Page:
6.9/10
10,235
38 user 73 critic

Fifty Dead Men Walking (2008)

Trailer
1:38 | Trailer

On Disc

at Amazon

Martin McGartland joins the I.R.A. and feeds information to Britain's Special Branch Agent Fergus.

Director:

Kari Skogland

Writers:

Martin McGartland (inspired by the book "Fifty Dead Man Walking"), Nicholas Davies (inspired by the book "Fifty Dead Man Walking") | 1 more credit »
7 wins & 6 nominations. See more awards »

Videos

Photos

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Cast

Cast overview, first billed only:
Ben Kingsley ... Fergus
Jim Sturgess ... Martin
Kevin Zegers ... Sean
Natalie Press ... Lara
Rose McGowan ... Grace
Tom Collins Tom Collins ... Mickey
William Houston ... Ray
Michael McElhatton ... Robbie
Laura Hughes Laura Hughes ... Mary
Gerard Jordan ... Kieran
David Pearse ... Donovan
Joe Doyle Joe Doyle ... Quinn
Conor MacNeill ... Frankie (as Connor McNeill)
Evan Harte Evan Harte ... Little Patrick (as Evan)
Oscar Harte Oscar Harte ... Little Patrick
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Storyline

Based on Martin McGartland's shocking real life story. Martin is a young lad from west Belfast in the late 1980s who is recruited by the British Police to spy on the IRA. He works his way up the ranks as a volunteer for the IRA whilst feeding information to his British handler and saving lives in the process. Written by Anonymous

Plot Summary | Plot Synopsis

Taglines:

When you cross the line there's no going back.

Genres:

Crime | Drama | Thriller

Motion Picture Rating (MPAA)

Rated R for strong brutal violence and torture, language and some sexuality | See all certifications »

Parents Guide:

View content advisory »
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Details

Country:

UK | Canada

Language:

English

Release Date:

21 August 2009 (USA) See more »

Also Known As:

50 Dead Men Walking See more »

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Box Office

Budget:

£6,000,000 (estimated)

Opening Weekend:

£99,440 (United Kingdom), 12 April 2009, Limited Release
See more on IMDbPro »

Company Credits

Show more on IMDbPro »

Technical Specs

Runtime:

Sound Mix:

Dolby Digital

Color:

Color

Aspect Ratio:

2.35 : 1
See full technical specs »
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Did You Know?

Goofs

When Marty walks into the bakery to see his girlfriend and child, a 'Scores on the Doors' sign is visible on the door as he opens it - 'Scores on the Doors' didn't come into effect until 2005 while the events in the film are set in and around 1990. See more »

Quotes

[first lines]
Fergus: His name is Martin McGartland, and when I met him he was an unemployed Catholic hood selling stolen goods.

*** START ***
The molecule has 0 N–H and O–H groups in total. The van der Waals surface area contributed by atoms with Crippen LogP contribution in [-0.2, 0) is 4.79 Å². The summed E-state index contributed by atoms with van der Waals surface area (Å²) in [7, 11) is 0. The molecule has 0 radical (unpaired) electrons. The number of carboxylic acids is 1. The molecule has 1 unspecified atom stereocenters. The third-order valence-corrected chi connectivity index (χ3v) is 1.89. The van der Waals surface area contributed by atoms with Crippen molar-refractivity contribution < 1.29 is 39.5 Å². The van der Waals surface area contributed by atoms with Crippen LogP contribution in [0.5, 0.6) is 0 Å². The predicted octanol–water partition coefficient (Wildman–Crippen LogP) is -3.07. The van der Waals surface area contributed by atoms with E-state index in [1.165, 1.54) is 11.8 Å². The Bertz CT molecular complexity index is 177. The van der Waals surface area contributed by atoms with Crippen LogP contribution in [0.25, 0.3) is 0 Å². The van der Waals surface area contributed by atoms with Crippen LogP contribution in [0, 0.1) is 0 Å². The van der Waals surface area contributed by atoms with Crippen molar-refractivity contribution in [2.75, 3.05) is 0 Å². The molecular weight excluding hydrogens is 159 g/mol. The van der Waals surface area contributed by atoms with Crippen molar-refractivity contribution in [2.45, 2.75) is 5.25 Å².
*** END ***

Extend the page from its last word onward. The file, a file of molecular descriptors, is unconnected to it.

See more »

Connections

References Sesame Street (1969) See more »

Soundtracks

We Will Have Won
Written by Kari Skogland and Ben Mink
Performed by Paul Hyde
Produced by Ben Mink
Published by Zarion Ent. Inc.
See more »

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User Reviews

 
Woefully Underrated
19 June 2010 | by BunnyNCSee all my reviews

I've never written a review before and don't really feel very qualified to do so, but I felt so strongly about this film that I wanted to do more to recommend it than giving the star rating.

Jim Sturgess turns in an incredibly moving and amazing performance as Martin, the young man who gets caught up with the IRA via his friends, only to be turned by "Fergus," played by Kingsley in a very different and understated role than we're used to seeing him.

Martin is torn between the cause and his friends vs. the ever-growing violence against innocents. He becomes a father and ultimately decides to be a source for Fergus, infiltrating deep and high into the organization. We live through his angst, fright, joy, sorrow, regret, rage and pride as he evolves.

Kingsley's portrayal of Fergus -- a hard and closed-off guy who comes to uncharacteristically care deeply about Martin -- is played brilliantly, with just the right low-key nuance in manner of speaking and facial expression that allow you to see his emotional wall crumbling a bit for Martin.

But there are costs for Martin regardless which path he takes, just a grim and sad result of the fractious climate between the IRA and British soldiers/police.

The storyline, the style of filming (sorry, I'm not adept with technical terms), the wonderful development of the Martin character (and to a lesser extent, Fergus), along with the incredible performance by Sturgess (I would go so far as to say even Oscar-worthy) really make this film memorable and worth your time.


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